I have a blown TV fuse but I'm not sure how to read the symbols on it or the type of fuse. It is white with metal ends and on one of the ends are the words and numbers: T4AH250V (with 3 circles after it). On the other end is a series of symbols with 50CT and the 3 circles again.
What do I need to ask for at the electronics store?
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Hello Chech whether AC power get into the power supply regulator section. Just open your tV, and check it. There is a fuse [ glass cartridge type] on the power supply section. Check whether it has blown up or not. If blown up, make sure that there is some shorted components at the power supply section check it.
Certainly there will be a replacable glass cartridge type fuse. It will be there, not only for Sanyo, but for all TVs. The fuse used is for protection. That is, if anything wrong happens to the power supply or its internal circuits, fuse will blow up, and prevent further damage to other components. Therefore, you must understand that if fuse in your TV has blown up, certainley there will be some reson for that. Without find that reason, and rectify it, never put a fuse there, it it has blown. It will cause more trouble to your device. Check it well. Find out the reason for the blown out fuse. Rectify it first, and then put a new fuse there. OK.
It shows that there is shorting in the further circuit,check MOV (metal oxide varistor) used for protection in the mains supply,MOV is mounted parallel to the main input supply,if o.k check further bridge rectifier and finally switching device used for SMPS power supply either transistor or STR by replacing the same.
It may just be a fuse that is blown.
If you take the back cover off and follow the power cord you should be able to find the a.c line fuse, it will be a glass fuse with metal end caps.
A blown fuse will show a broken filament inside or blackened glass.
You may also have d.c fuses inside , they will look the same sa the a.c fuse.
Their values should be written on the circuit board near the fuses and always on one of the end cap.
something like250V/3A for 3 amps.
Hope this will help. Good luck
Yes it will be obvious and you don't need a schematic to find it. What you actually may need is an ohmmeter to find exactly what fuse is blown in case there are more than one fuse present. You can also find this symbol on the board that indicates the fuse. Sometimes this symbol is drawn inside a box.
You may have a blown fuse. First unplug the TV and take the back off of it and then look for a tube shaped glass with two metal ends. Take it our and visually inspect it, if it looks burnt on the inside then you have a blown fuse if it does not look burnt, take a multimeter set to resistance and measure the resistance between the two metal ends (put the leads of the meter on the metal ends, black on one and red on the other) you should read 0 ohms (zero ohms) any other reading is bad. Now if the fuse is bad buy replacement fuses from your local electronics parts store or from Radio Shack. Replace the fuse and see if this solves your problem. Plug the set back in and if the set powers up and remains up unplug the set again put the back on again and you are finished.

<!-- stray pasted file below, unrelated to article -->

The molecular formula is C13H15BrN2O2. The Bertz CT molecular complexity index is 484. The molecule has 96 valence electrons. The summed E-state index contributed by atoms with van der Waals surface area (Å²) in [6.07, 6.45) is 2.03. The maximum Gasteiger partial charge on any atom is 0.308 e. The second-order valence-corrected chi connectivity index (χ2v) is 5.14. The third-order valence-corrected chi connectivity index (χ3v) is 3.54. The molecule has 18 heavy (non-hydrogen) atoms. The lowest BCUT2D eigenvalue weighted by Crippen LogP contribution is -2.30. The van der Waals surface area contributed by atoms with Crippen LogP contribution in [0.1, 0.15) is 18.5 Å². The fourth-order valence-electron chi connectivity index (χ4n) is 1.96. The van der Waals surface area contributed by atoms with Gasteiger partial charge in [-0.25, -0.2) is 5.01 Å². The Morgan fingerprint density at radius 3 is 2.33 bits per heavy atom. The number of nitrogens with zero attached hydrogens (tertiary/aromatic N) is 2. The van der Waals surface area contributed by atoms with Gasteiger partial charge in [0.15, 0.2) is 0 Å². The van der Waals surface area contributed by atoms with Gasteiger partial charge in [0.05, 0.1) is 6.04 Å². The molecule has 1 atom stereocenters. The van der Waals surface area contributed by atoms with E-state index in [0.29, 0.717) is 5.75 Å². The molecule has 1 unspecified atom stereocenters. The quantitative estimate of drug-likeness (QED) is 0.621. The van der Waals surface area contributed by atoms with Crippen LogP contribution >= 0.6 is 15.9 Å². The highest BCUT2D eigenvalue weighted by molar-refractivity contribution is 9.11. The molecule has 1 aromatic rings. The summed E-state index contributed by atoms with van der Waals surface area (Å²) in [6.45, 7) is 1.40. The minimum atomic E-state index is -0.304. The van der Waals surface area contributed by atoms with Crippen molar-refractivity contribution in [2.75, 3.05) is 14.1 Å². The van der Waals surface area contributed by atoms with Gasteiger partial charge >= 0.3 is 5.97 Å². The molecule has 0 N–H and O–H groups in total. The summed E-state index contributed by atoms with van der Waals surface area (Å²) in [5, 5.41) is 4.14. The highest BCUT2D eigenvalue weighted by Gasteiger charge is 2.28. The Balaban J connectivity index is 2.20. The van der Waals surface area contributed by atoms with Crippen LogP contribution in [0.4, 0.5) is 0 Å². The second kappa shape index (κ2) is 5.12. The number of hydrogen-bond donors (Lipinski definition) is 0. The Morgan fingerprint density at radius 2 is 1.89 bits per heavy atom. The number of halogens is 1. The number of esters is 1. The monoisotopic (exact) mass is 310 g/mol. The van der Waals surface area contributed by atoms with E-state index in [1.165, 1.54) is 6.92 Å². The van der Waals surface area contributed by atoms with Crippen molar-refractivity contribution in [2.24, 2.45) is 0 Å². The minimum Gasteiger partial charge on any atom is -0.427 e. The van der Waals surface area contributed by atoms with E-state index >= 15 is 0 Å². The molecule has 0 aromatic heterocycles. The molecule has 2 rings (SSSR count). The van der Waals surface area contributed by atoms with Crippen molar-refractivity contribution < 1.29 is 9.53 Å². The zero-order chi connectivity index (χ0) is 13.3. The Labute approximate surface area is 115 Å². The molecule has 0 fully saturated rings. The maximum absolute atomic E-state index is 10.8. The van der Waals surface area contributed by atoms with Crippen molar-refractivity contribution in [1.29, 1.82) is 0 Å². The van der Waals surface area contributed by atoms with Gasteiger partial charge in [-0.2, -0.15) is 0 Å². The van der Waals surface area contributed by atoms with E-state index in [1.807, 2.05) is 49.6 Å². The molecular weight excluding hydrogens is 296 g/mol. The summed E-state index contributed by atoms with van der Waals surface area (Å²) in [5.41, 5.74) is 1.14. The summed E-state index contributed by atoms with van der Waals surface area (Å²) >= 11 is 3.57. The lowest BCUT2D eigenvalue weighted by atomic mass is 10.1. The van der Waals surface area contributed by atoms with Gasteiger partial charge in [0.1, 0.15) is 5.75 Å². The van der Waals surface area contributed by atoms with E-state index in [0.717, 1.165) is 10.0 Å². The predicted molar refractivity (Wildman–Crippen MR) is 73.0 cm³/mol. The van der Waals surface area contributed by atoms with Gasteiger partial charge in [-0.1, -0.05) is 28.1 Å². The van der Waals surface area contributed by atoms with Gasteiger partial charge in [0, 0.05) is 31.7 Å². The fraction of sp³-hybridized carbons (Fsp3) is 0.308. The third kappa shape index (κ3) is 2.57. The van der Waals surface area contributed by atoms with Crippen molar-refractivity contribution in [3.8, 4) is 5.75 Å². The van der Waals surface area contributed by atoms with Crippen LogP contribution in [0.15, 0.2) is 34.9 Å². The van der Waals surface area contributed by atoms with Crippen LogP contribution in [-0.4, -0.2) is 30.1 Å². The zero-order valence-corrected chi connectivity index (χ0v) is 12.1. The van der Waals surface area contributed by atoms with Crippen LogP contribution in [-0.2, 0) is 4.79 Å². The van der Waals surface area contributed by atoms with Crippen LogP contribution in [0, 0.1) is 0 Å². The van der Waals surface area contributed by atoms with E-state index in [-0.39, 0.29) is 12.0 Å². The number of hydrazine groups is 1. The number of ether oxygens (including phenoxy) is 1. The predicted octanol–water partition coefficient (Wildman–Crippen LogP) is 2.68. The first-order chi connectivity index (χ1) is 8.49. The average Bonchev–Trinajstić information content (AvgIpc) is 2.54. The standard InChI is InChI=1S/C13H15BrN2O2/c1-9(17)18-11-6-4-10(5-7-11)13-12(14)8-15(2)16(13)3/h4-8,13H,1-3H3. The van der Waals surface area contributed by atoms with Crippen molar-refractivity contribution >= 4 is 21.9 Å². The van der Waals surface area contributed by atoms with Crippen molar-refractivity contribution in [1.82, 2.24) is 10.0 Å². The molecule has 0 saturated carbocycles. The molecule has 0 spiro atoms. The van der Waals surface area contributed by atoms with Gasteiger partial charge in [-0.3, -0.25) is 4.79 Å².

If the fuse blows again you may have a problem in your LV power supply path or your HV power supply path. In either case this requires that you know electronics, and I would suggest that you take your TV to a qualified TV technician.
The outage actually is not the problem but the spike that happened when your power came back on did the damage. That aside, you may just have a blown fuse. If you are able to and feel comfortable work with electronics, with the TV unplugged from the wall, take the back off of your TV and take a look at the line cord going into the circuit board, this will lead you to a fuse holder, look at the fuse and see if the filament inside has been blown (opened). If the fuse is blown relace it with one of the same amperage and voltage which should be written on the metal part of the fuse. Once the fuse is replaced, plug the power cord back into the wall and power it up. If it comes on and plays, that was your problem and you can turn the TV off unplug it and put the back cover back on, plug your TV back into the wall and enjoy. However if the fuse blows again, that could indicate a problem with a short somewhere in the powersupply path and that will require troubleshooting the set. Now I we have to troubleshhot this TV you will need a multimeter, an oscilloscope, and a schematic of the TV (at a minimum). If you do have electronics experience to this level and do not have this type of equipment, You will have to take the TV to a repair shop.
Thank you, and I hope that it is just a blown fuse.
Unplug the tv set for 30 seconds, plug back in and turn set on, if its wont fix the problem, and you're NOT under warranty you should at least open the TV and look for a blown fuse near where the power cable enters the set. A lot of times you can buy replacement fuses at a local electronic or hardware store and they're easy to replace.
Check the fuse. If it is blown, it will be obvious and make sure that the set is unplugged before replacing it. If it blows again, or if it is not blown, your problem is probably in the 'X' volt regulator and you will need professional help with the repairs.
You can also check the board where the components are mounted and resoled any that look bad. Brief power outages may cause the TV to turn off on its own. If you are using a surge protector, try connecting the set directly to the wall outlet.
In your case it could caused by a blown fuse, a leaky diodes or a bad solder joint at the horizontal drive transformer.
All can be replaced at a local electronic or hardware store and they're easy to replace
If this does not correct the problem, you may need to have your TV serviced.